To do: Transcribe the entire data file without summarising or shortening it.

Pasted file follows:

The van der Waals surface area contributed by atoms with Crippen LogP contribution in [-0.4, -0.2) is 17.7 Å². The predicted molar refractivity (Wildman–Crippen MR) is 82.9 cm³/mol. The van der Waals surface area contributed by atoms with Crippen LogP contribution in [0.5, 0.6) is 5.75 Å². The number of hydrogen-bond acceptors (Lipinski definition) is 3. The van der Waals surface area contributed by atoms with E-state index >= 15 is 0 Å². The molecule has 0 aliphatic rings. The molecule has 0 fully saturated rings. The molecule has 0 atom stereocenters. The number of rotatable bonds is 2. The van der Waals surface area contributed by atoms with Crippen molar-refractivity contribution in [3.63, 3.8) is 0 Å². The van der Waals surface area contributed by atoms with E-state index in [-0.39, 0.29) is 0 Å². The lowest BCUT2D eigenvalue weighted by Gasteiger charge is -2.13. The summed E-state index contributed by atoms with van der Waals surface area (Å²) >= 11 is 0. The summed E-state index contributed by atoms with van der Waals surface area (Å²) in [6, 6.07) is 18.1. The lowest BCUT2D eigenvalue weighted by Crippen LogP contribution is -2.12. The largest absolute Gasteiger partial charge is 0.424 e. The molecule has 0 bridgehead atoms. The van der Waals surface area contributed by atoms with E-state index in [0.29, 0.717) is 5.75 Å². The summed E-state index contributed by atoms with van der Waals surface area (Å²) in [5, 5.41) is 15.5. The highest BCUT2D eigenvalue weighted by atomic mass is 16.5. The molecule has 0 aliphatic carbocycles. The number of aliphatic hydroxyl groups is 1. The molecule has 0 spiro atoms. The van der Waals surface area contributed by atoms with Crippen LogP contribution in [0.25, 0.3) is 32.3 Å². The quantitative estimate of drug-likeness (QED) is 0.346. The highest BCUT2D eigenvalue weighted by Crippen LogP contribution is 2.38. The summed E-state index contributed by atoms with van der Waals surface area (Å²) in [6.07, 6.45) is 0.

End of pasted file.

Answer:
The van der Waals surface area contributed by atoms with Crippen LogP contribution in [-0.4, -0.2) is 17.7 Å². The predicted molar refractivity (Wildman–Crippen MR) is 82.9 cm³/mol. The van der Waals surface area contributed by atoms with Crippen LogP contribution in [0.5, 0.6) is 5.75 Å². The number of hydrogen-bond acceptors (Lipinski definition) is 3. The van der Waals surface area contributed by atoms with E-state index >= 15 is 0 Å². The molecule has 0 aliphatic rings. The molecule has 0 fully saturated rings. The molecule has 0 atom stereocenters. The number of rotatable bonds is 2. The van der Waals surface area contributed by atoms with Crippen molar-refractivity contribution in [3.63, 3.8) is 0 Å². The van der Waals surface area contributed by atoms with E-state index in [-0.39, 0.29) is 0 Å². The lowest BCUT2D eigenvalue weighted by Gasteiger charge is -2.13. The summed E-state index contributed by atoms with van der Waals surface area (Å²) >= 11 is 0. The summed E-state index contributed by atoms with van der Waals surface area (Å²) in [6, 6.07) is 18.1. The lowest BCUT2D eigenvalue weighted by Crippen LogP contribution is -2.12. The largest absolute Gasteiger partial charge is 0.424 e. The molecule has 0 bridgehead atoms. The van der Waals surface area contributed by atoms with E-state index in [0.29, 0.717) is 5.75 Å². The summed E-state index contributed by atoms with van der Waals surface area (Å²) in [5, 5.41) is 15.5. The highest BCUT2D eigenvalue weighted by atomic mass is 16.5. The molecule has 0 aliphatic carbocycles. The number of aliphatic hydroxyl groups is 1. The molecule has 0 spiro atoms. The van der Waals surface area contributed by atoms with Crippen LogP contribution in [0.25, 0.3) is 32.3 Å². The quantitative estimate of drug-likeness (QED) is 0.346. The highest BCUT2D eigenvalue weighted by Crippen LogP contribution is 2.38. The summed E-state index contributed by atoms with van der Waals surface area (Å²) in [6.07, 6.45) is 0.